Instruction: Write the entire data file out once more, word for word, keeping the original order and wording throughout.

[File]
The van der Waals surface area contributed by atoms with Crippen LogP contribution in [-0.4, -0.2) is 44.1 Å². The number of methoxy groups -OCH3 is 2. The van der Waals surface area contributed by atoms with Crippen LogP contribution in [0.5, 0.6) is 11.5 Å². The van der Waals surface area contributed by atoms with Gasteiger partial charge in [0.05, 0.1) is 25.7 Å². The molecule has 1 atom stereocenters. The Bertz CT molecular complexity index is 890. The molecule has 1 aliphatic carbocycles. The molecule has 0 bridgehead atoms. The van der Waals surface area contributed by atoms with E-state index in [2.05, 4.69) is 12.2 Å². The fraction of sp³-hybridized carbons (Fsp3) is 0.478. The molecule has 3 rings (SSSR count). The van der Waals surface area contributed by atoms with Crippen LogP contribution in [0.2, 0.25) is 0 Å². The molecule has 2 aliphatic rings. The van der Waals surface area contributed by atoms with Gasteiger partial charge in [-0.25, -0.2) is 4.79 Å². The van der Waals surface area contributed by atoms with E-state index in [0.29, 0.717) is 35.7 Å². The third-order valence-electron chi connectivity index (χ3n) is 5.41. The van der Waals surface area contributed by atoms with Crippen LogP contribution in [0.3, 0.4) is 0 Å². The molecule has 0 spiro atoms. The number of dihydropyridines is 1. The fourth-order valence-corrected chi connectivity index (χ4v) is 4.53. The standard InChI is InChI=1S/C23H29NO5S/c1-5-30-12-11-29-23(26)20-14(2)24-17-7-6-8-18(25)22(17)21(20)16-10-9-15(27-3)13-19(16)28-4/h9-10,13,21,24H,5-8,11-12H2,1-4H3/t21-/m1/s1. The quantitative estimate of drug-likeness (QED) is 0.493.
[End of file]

The van der Waals surface area contributed by atoms with Crippen LogP contribution in [-0.4, -0.2) is 44.1 Å². The number of methoxy groups -OCH3 is 2. The van der Waals surface area contributed by atoms with Crippen LogP contribution in [0.5, 0.6) is 11.5 Å². The van der Waals surface area contributed by atoms with Gasteiger partial charge in [0.05, 0.1) is 25.7 Å². The molecule has 1 atom stereocenters. The Bertz CT molecular complexity index is 890. The molecule has 1 aliphatic carbocycles. The molecule has 0 bridgehead atoms. The van der Waals surface area contributed by atoms with E-state index in [2.05, 4.69) is 12.2 Å². The fraction of sp³-hybridized carbons (Fsp3) is 0.478. The molecule has 3 rings (SSSR count). The van der Waals surface area contributed by atoms with Crippen LogP contribution in [0.2, 0.25) is 0 Å². The molecule has 2 aliphatic rings. The van der Waals surface area contributed by atoms with Gasteiger partial charge in [-0.25, -0.2) is 4.79 Å². The van der Waals surface area contributed by atoms with E-state index in [0.29, 0.717) is 35.7 Å². The third-order valence-electron chi connectivity index (χ3n) is 5.41. The van der Waals surface area contributed by atoms with Crippen LogP contribution in [0.3, 0.4) is 0 Å². The molecule has 0 spiro atoms. The number of dihydropyridines is 1. The fourth-order valence-corrected chi connectivity index (χ4v) is 4.53. The standard InChI is InChI=1S/C23H29NO5S/c1-5-30-12-11-29-23(26)20-14(2)24-17-7-6-8-18(25)22(17)21(20)16-10-9-15(27-3)13-19(16)28-4/h9-10,13,21,24H,5-8,11-12H2,1-4H3/t21-/m1/s1. The quantitative estimate of drug-likeness (QED) is 0.493.